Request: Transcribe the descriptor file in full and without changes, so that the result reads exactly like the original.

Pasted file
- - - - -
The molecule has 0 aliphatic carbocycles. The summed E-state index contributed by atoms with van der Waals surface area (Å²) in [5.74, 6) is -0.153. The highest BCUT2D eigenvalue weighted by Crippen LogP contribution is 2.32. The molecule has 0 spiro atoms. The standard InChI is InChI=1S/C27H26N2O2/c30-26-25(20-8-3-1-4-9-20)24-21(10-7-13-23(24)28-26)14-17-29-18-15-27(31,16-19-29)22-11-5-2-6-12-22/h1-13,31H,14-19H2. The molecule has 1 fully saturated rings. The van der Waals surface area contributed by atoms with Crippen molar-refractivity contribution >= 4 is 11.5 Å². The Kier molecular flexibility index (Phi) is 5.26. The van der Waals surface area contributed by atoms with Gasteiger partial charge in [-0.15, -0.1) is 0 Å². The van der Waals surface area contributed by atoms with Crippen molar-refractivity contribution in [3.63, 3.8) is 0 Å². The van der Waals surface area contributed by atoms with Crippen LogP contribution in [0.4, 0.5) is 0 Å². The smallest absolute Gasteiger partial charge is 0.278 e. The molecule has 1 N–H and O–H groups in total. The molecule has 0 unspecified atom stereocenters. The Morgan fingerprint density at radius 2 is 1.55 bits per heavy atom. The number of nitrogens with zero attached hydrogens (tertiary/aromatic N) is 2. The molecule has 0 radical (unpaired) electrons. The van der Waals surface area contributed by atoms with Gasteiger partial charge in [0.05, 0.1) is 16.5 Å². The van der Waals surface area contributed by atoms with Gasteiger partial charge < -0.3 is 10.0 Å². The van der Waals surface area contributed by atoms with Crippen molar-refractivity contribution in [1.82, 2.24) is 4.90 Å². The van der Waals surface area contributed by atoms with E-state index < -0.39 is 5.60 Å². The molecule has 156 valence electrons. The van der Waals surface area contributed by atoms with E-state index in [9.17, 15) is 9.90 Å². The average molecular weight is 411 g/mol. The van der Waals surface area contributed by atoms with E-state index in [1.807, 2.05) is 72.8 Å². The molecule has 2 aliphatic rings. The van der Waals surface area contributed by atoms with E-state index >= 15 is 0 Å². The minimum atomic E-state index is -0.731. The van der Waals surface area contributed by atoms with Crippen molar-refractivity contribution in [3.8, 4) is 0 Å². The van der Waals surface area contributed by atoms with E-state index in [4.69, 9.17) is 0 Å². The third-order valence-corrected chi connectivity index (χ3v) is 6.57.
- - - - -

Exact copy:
The molecule has 0 aliphatic carbocycles. The summed E-state index contributed by atoms with van der Waals surface area (Å²) in [5.74, 6) is -0.153. The highest BCUT2D eigenvalue weighted by Crippen LogP contribution is 2.32. The molecule has 0 spiro atoms. The standard InChI is InChI=1S/C27H26N2O2/c30-26-25(20-8-3-1-4-9-20)24-21(10-7-13-23(24)28-26)14-17-29-18-15-27(31,16-19-29)22-11-5-2-6-12-22/h1-13,31H,14-19H2. The molecule has 1 fully saturated rings. The van der Waals surface area contributed by atoms with Crippen molar-refractivity contribution >= 4 is 11.5 Å². The Kier molecular flexibility index (Phi) is 5.26. The van der Waals surface area contributed by atoms with Gasteiger partial charge in [-0.15, -0.1) is 0 Å². The van der Waals surface area contributed by atoms with Crippen molar-refractivity contribution in [3.63, 3.8) is 0 Å². The van der Waals surface area contributed by atoms with Crippen LogP contribution in [0.4, 0.5) is 0 Å². The smallest absolute Gasteiger partial charge is 0.278 e. The molecule has 1 N–H and O–H groups in total. The molecule has 0 unspecified atom stereocenters. The Morgan fingerprint density at radius 2 is 1.55 bits per heavy atom. The number of nitrogens with zero attached hydrogens (tertiary/aromatic N) is 2. The molecule has 0 radical (unpaired) electrons. The van der Waals surface area contributed by atoms with Gasteiger partial charge in [0.05, 0.1) is 16.5 Å². The van der Waals surface area contributed by atoms with Gasteiger partial charge < -0.3 is 10.0 Å². The van der Waals surface area contributed by atoms with Crippen molar-refractivity contribution in [1.82, 2.24) is 4.90 Å². The van der Waals surface area contributed by atoms with E-state index < -0.39 is 5.60 Å². The molecule has 156 valence electrons. The van der Waals surface area contributed by atoms with E-state index in [9.17, 15) is 9.90 Å². The average molecular weight is 411 g/mol. The van der Waals surface area contributed by atoms with E-state index in [1.807, 2.05) is 72.8 Å². The molecule has 2 aliphatic rings. The van der Waals surface area contributed by atoms with E-state index >= 15 is 0 Å². The minimum atomic E-state index is -0.731. The van der Waals surface area contributed by atoms with Crippen molar-refractivity contribution in [3.8, 4) is 0 Å². The van der Waals surface area contributed by atoms with E-state index in [4.69, 9.17) is 0 Å². The third-order valence-corrected chi connectivity index (χ3v) is 6.57.